References

  1. Gamerdinger M, Hajieva P, Kaya A. Protein quality control during aging involves recruitment of the macroautophagy pathway by BAG3. EMBO J. 2009;28:889-901. doi:https://doi.org/10.1038/emboj.2009.29
  2. Fuchs M, Poirier D, Seguin S. Identification of the key structural motifs involved in HspB8/HspB6-Bag3 interaction. Biochem J. 2009;425:245-255. doi:https://doi.org/10.1042/BJ20090907
  3. Stürner E, Behl C. The role of the multifunctional BAG3 protein in cellular protein quality control and in disease. Front Mol Neurosci. 2017;10. doi:https://doi.org/10.3389/fnmol.2017.00177
  4. Carra S, Rusmini P, Crippa V. Different anti-aggregation and pro-degradative functions of the members of the mammalian sHSP family in neurological disorders. Philos Trans R Soc Lond B Biol Sci. 2013;368. doi:https://doi.org/10.1098/rstb.2011.0409
  5. Cristofani R, Rusmini P, Galbiati M. The regulation of the small heat shock protein B8 in misfolding protein diseases causing motoneuronal and muscle cell death. Front Neurosci. 2019;13. doi:https://doi.org/10.3389/fnins.2019.00796
  6. Klevit R. Peeking from behind the veil of enigma: emerging insights on small heat shock protein structure and function. Cell Stress Chaperones. 2020;25:573-580. doi:https://doi.org/10.1007/s12192-020-01092-2
  7. Kocaturk N, Gozuacik D. Crosstalk between mammalian autophagy and the ubiquitin-proteasome system. Front Cell Dev Biol. 2018;6. doi:https://doi.org/10.3389/fcell.2018.00128
  8. Rusmini P, Cristofani R, Galbiati M. The role of the heat shock protein B8 (HSPB8) in motoneuron diseases. Front Mol Neurosci. 2017;10. doi:https://doi.org/10.3389/fnmol.2017.00176
  9. Rauch J, Tse E, Freilich R. BAG3 is a modular, scaffolding protein that physically links heat shock protein 70 (Hsp70) to the small heat shock proteins. J Mol Biol. 2017;429:128-141. doi:https://doi.org/10.1016/j.jmb.2016.11.013
  10. Shemetov A, Gusev N. Biochemical characterization of small heat shock protein HspB8 (Hsp22)-Bag3 interaction. Arch Biochem Biophys. 2011;513:1-9. doi:https://doi.org/10.1016/j.abb.2011.06.014
  11. Myers V, McClung J, Wang J. The multifunctional protein BAG3: a novel therapeutic target in cardiovascular disease. JACC Basic Transl Sci. 2018;3:122-131. doi:https://doi.org/10.1016/j.jacbts.2017.09.009
  12. Ji C, Tang M, Zeidler C. BAG3 and SYNPO (synaptopodin) facilitate phospho-MAPT/Tau degradation via autophagy in neuronal processes. Autophagy. 2019;15:1199-1213. doi:https://doi.org/10.1080/15548627.2019.1580096
  13. Adriaenssens E, Tedesco B, Mediani L. BAG3 Pro209 mutants associated with myopathy and neuropathy relocate chaperones of the CASA-complex to aggresomes. Sci Rep. 2020;10. doi:https://doi.org/10.1038/s41598-020-65664-z
  14. Rosati A, Graziano V, De Laurenzi V. BAG3: a multifaceted protein that regulates major cell pathways. Cell Death Dis. 2011;2. doi:https://doi.org/10.1038/cddis.2011.24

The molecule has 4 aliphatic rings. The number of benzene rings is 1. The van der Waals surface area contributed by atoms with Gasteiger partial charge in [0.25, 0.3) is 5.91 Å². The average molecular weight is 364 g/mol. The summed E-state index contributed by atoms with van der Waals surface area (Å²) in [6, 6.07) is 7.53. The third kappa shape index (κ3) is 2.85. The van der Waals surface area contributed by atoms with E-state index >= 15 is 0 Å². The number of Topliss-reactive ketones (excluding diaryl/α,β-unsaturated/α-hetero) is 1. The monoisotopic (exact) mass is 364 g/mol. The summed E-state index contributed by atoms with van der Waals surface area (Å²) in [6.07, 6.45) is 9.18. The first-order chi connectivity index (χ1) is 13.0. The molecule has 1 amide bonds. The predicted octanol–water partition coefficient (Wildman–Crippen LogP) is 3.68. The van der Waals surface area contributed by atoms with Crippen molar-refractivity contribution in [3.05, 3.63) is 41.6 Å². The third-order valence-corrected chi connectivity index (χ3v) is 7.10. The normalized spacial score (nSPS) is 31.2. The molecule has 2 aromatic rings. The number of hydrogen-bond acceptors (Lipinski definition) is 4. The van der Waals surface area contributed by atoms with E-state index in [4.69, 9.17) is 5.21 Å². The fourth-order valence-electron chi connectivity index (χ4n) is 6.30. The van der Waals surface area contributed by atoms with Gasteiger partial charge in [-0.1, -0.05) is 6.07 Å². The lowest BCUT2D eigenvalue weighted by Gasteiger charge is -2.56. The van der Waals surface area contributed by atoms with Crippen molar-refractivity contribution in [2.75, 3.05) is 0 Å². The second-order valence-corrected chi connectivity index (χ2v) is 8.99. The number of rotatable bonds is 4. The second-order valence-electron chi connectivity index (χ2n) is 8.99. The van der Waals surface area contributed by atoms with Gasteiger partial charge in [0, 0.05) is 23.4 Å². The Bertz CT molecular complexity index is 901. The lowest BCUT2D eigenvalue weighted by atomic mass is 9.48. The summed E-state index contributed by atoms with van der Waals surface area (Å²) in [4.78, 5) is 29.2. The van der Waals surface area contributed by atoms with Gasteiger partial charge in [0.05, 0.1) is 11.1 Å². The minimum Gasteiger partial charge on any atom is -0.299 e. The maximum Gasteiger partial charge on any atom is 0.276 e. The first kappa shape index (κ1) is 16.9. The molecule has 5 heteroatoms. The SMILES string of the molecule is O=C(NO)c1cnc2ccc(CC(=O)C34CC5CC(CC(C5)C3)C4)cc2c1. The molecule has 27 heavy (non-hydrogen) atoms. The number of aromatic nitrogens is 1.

15. Carra S, Seguin S, Landry J. HspB8 and Bag3: a new chaperone complex targeting misfolded proteins to macroautophagy. Autophagy. 2008;4:237-239. doi:https://doi.org/10.4161/auto.5407
  16. English C, Sherman W, Meng W. The Hsp70 interdomain linker is a dynamic switch that enables allosteric communication between two structured domains. J Biol Chem. 2017;292:14765-14774. doi:https://doi.org/10.1074/jbc.M117.789313
  17. Żwirowski S, Kłoskowska A, Obuchowski I. Hsp70 displaces small heat shock proteins from aggregates to initiate protein refolding. EMBO J. 2017;36:783-796. doi:https://doi.org/10.15252/embj.201593378
  18. Fang X, Bogomolovas J, Zhou P. P209L mutation in Bag3 does not cause cardiomyopathy in mice. Am J Physiol Heart Circ Physiol. 2019;316:H392-H399. doi:https://doi.org/10.1152/ajpheart.00714.2018
  19. Martin T, Myers V, Dubey P. Cardiomyocyte contractile impairment in heart failure results from reduced BAG3-mediated sarcomeric protein turnover. Nat Commun. 2021;12. doi:https://doi.org/10.1038/s41467-021-23272-z
  20. Ruparelia A, Oorschot V, Vaz R. Zebrafish models of BAG3 myofibrillar myopathy suggest a toxic gain of function leading to BAG3 insufficiency. Acta Neuropathol. 2014;128:821-833. doi:https://doi.org/10.1007/s00401-014-1344-5
  21. Basha E, O’Neill H, Vierling E. Small heat shock proteins and α-crystallins: dynamic proteins with flexible functions. Trends Biochem Sci. 2012;37:106-117. doi:https://doi.org/10.1016/j.tibs.2011.11.005
  22. McDonough H, Patterson C. CHIP: A link between the chaperone and proteasome systems. Cell Stress Chaperones. 2003;8. doi:https://doi.org/10.1379/1466-1268(2003)008<0303:calbtc>2.0.co;2
  23. Liu W, Ye L, Huang W. p62 links the autophagy pathway and the ubiquitin-proteasome system upon ubiquitinated protein degradation. Cell Mol Biol Lett. 2016;21. doi:https://doi.org/10.1186/s11658-016-0031-z
  24. Kabani M, Martineau C. Multiple Hsp70 isoforms in the eukaryotic cytosol: mere redundancy functional specificity?. Curr Genomics. 2008;9:338-248. doi:https://doi.org/10.2174/138920208785133280
  25. Xu Z, Graham K, Foote M. 14-3-3 targets chaperone-associated misfolded proteins to aggresomes. J Cell Sci. 2013;126:4173-186. doi:https://doi.org/10.1242/jcs.126102
  26. Roberts A, Kon T, Knight P. Functions and mechanics of dynein motor proteins. Nat Rev Mol Cell Biol. 2013;14:713-726. doi:https://doi.org/10.1038/nrm3667
  27. Jakobi A, Huber S, Mortensen S. Structural basis of p62/SQSTM1 helical filaments and their role in cellular cargo uptake. Nat Commun. 2020;11. doi:https://doi.org/10.1038/s41467-020-14343-8
  28. Johansen T, Lamark T. Selective autophagy mediated by autophagic adapter proteins. Autophagy. 2011;7:279-296. doi:https://doi.org/10.4161/auto.7.3.14487
  29. The role of LC3 within the Autophagic pathway. Novus Biologicals. Published online 2010.
  30. FAQs – autophagy and LC3. Novus Biologicals. Published online 2022.
  31. Wang Y, Li L, Hou C. SNARE-mediated membrane fusion in autophagy. Semin Cell Dev Biol. 2016;60:97-104. doi:https://doi.org/10.1016/j.semcdb.2016.07.009